A multiplex test is a form of immunoassay used in the biological sciences that use magnetic beads to assess numerous analytes concurrently in a single experiment. An ELISA variant known as a multiplex assay uses beads to bind the capture antibody. The market for multiplex assays was valued at $3.36 billion in 2021 and is anticipated to grow to $6.47 billion by 2030, registering a CAGR of 7.53 percent from 2021 to 2030.
Several common and reliable tests for single analytes
For many years, the cornerstone of biological research has been assays that quantify the concentration of a single protein in a homogeneous liquid sample (usually ELISA or western blot). Whether measuring the quantities of a specific protein or checking for the presence of protein indicators, accurately quantifying protein levels is useful in research and diagnostics.
There are now several ELISA kits on the market that use optimised antibody pairs. These kits include capture antibodies that draw an interest target from the biological environment and a particular detector antibody. ELISA uses specific, sensitive antibody pairings that can be read using common plate readers.
The Multiplex immunoassays
Methods that integrate tests for several target analytes are needed to solve workflow and sample volume issues. Multiplex immunoassays reduce workflow and sample volume issues by combining tests for numerous target analytes in a single reaction volume.
Comparing multiplex systems to singleplex assays can reveal some clear benefits. The requirement for a smaller sample input has already been mentioned; typically, 25–50 L of sample volume are needed to test numerous markers, as opposed to 100 L for each target in an ELISA assay.
Additionally, test dynamic range is frequently improved by multiplex platforms. Multiplex assays are reported to maintain linearity across three or even five orders of magnitude, in contrast to ELISA, which rapidly loses linearity over a few orders of magnitude.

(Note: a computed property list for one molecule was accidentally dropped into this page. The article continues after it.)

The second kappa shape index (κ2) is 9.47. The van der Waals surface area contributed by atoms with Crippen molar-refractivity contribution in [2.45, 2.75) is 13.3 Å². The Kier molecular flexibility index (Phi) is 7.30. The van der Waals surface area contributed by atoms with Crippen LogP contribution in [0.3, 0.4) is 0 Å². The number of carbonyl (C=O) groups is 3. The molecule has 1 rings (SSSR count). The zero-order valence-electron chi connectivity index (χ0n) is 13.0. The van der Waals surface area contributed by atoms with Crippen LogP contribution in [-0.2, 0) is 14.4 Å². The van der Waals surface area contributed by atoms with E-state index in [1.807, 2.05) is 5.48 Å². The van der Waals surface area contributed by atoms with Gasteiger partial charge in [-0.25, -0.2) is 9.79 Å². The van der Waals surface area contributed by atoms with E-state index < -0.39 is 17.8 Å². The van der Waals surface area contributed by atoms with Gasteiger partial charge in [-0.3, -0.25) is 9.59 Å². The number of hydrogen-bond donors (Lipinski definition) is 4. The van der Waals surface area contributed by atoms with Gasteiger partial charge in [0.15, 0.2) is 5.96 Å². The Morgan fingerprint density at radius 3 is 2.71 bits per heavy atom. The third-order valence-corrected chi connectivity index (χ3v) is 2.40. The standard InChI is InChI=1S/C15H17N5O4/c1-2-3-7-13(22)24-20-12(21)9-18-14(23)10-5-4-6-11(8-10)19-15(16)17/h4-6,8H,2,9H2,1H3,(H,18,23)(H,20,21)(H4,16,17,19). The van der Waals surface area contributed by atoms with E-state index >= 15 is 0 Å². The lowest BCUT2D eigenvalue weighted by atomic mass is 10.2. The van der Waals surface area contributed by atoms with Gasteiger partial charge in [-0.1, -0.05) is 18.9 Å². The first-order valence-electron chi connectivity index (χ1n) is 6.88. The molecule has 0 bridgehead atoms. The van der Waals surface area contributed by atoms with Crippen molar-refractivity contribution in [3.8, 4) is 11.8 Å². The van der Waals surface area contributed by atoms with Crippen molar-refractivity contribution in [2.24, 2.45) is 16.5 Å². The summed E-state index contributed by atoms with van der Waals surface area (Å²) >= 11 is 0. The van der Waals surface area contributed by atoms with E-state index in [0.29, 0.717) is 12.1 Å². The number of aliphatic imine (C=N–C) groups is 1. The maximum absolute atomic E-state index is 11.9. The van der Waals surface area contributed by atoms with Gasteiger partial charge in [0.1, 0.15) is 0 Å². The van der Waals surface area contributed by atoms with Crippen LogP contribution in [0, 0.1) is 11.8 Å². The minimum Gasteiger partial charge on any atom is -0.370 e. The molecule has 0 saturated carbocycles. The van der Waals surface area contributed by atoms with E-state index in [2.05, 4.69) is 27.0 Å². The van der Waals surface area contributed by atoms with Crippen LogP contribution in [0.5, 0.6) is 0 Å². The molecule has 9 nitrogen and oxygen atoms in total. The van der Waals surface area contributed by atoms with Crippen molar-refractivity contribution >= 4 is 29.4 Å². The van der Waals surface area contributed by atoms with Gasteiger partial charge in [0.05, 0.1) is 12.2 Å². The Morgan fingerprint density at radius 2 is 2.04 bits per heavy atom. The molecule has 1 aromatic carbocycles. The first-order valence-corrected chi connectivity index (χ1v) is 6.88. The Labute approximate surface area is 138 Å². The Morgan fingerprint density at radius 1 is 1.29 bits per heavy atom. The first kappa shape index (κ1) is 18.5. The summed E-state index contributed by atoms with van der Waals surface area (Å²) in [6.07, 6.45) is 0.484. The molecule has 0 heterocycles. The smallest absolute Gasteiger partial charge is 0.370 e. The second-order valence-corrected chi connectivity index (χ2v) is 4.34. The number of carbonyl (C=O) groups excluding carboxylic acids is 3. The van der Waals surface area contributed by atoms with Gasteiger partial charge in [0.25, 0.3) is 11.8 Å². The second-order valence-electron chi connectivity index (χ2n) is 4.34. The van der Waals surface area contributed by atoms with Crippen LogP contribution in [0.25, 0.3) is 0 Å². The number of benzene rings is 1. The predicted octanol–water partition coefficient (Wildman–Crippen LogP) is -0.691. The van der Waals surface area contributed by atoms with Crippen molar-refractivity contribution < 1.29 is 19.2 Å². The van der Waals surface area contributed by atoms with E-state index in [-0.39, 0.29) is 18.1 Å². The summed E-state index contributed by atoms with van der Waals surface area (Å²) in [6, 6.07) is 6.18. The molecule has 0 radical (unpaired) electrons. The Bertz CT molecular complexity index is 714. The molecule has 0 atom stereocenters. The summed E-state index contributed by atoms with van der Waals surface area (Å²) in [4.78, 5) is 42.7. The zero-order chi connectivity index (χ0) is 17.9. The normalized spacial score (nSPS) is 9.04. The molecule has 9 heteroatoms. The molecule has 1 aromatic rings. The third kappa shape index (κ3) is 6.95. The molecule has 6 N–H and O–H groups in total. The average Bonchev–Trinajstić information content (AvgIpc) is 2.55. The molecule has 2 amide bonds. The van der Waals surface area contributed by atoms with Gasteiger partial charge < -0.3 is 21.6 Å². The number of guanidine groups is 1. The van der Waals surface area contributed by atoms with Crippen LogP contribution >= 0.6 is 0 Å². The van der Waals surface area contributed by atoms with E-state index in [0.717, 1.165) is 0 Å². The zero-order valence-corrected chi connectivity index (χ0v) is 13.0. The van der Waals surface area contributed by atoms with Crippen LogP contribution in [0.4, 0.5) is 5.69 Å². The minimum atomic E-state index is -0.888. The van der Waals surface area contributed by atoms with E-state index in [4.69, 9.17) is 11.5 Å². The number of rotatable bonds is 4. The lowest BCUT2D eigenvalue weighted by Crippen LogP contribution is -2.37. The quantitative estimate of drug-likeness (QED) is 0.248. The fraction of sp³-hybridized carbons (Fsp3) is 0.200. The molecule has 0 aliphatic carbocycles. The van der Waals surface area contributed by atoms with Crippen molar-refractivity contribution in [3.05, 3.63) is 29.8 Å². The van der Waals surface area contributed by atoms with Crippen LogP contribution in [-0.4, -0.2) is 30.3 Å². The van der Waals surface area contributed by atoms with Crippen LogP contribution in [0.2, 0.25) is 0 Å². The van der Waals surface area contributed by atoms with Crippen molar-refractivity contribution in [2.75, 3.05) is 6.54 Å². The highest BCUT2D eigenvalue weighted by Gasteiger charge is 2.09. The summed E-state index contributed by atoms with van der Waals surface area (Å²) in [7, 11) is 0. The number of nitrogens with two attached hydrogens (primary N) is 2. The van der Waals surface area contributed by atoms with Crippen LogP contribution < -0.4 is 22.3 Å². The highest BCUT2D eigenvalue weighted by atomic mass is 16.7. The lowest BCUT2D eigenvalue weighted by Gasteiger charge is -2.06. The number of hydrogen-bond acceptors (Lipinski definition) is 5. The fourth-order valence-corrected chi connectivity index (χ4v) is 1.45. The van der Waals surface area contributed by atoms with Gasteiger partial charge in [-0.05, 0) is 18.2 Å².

Since targets are frequently present in panels at vastly varied concentrations, linearity over a broad range is crucial for accurate data.
Spatially distinct tests in multiplex immunoassays
The first strategy uses spatially distinct tests, which are like ELISAs but share a single reaction chamber with several antibody pairings. The physical isolation of capture antibodies on a shared solid surface is a characteristic that unites several versions on this topic.
Immobilization of the beads or particles in the multiplex immunoassays
The identification of which analyte is being detected on which bead is a difficulty for the bead immobilisation method for multiplex immunoassays. In order to encode analyte-specific capture beads, methods use mixtures or amounts of dyes.
For instance, Luminex’s method encrypts solid polystyrene microspheres using mixtures of red and near-infrared dyes that may produce codes for 500 different targets. These codes are utilised to identify the captured antibodies that have bound, and phycoerythrin-labeled detector antibodies are employed in a sandwich test to assess protein concentrations.
The first strategy uses spatially distinct tests, which are like ELISAs but share a single reaction chamber with several antibody pairings. The physical isolation of capture antibodies on a shared solid surface is a characteristic that unites several versions on this topic. A second, target-specific detection antibody is employed for measurement once each spot has captured a particular target protein. Spot coordinates can be used as an address to identify the protein being discovered after reading the entire array all at once.
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